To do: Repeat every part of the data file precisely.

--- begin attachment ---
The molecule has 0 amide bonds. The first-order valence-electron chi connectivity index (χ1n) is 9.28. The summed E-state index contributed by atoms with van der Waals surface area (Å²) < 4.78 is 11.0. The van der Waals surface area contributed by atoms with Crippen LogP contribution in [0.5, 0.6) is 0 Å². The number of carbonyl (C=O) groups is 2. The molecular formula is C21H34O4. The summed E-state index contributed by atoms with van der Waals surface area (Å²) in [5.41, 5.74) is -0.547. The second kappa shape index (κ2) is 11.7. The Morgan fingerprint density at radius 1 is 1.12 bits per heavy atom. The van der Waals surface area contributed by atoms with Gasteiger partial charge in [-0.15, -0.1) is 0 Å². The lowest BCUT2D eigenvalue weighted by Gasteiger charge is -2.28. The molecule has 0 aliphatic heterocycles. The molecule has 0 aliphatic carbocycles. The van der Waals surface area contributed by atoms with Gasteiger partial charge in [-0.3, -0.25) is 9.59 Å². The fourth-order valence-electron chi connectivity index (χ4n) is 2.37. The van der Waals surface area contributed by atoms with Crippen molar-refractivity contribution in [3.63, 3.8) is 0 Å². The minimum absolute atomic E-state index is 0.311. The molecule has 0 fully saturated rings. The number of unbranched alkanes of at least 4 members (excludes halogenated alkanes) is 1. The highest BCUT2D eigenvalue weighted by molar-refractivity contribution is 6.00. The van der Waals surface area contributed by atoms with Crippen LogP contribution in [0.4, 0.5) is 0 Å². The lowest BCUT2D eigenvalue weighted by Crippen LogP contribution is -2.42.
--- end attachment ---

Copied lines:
The molecule has 0 amide bonds. The first-order valence-electron chi connectivity index (χ1n) is 9.28. The summed E-state index contributed by atoms with van der Waals surface area (Å²) < 4.78 is 11.0. The van der Waals surface area contributed by atoms with Crippen LogP contribution in [0.5, 0.6) is 0 Å². The number of carbonyl (C=O) groups is 2. The molecular formula is C21H34O4. The summed E-state index contributed by atoms with van der Waals surface area (Å²) in [5.41, 5.74) is -0.547. The second kappa shape index (κ2) is 11.7. The Morgan fingerprint density at radius 1 is 1.12 bits per heavy atom. The van der Waals surface area contributed by atoms with Gasteiger partial charge in [-0.15, -0.1) is 0 Å². The lowest BCUT2D eigenvalue weighted by Gasteiger charge is -2.28. The molecule has 0 aliphatic heterocycles. The molecule has 0 aliphatic carbocycles. The van der Waals surface area contributed by atoms with Gasteiger partial charge in [-0.3, -0.25) is 9.59 Å². The fourth-order valence-electron chi connectivity index (χ4n) is 2.37. The van der Waals surface area contributed by atoms with Crippen molar-refractivity contribution in [3.63, 3.8) is 0 Å². The minimum absolute atomic E-state index is 0.311. The molecule has 0 fully saturated rings. The number of unbranched alkanes of at least 4 members (excludes halogenated alkanes) is 1. The highest BCUT2D eigenvalue weighted by molar-refractivity contribution is 6.00. The van der Waals surface area contributed by atoms with Crippen LogP contribution in [0.4, 0.5) is 0 Å². The lowest BCUT2D eigenvalue weighted by Crippen LogP contribution is -2.42.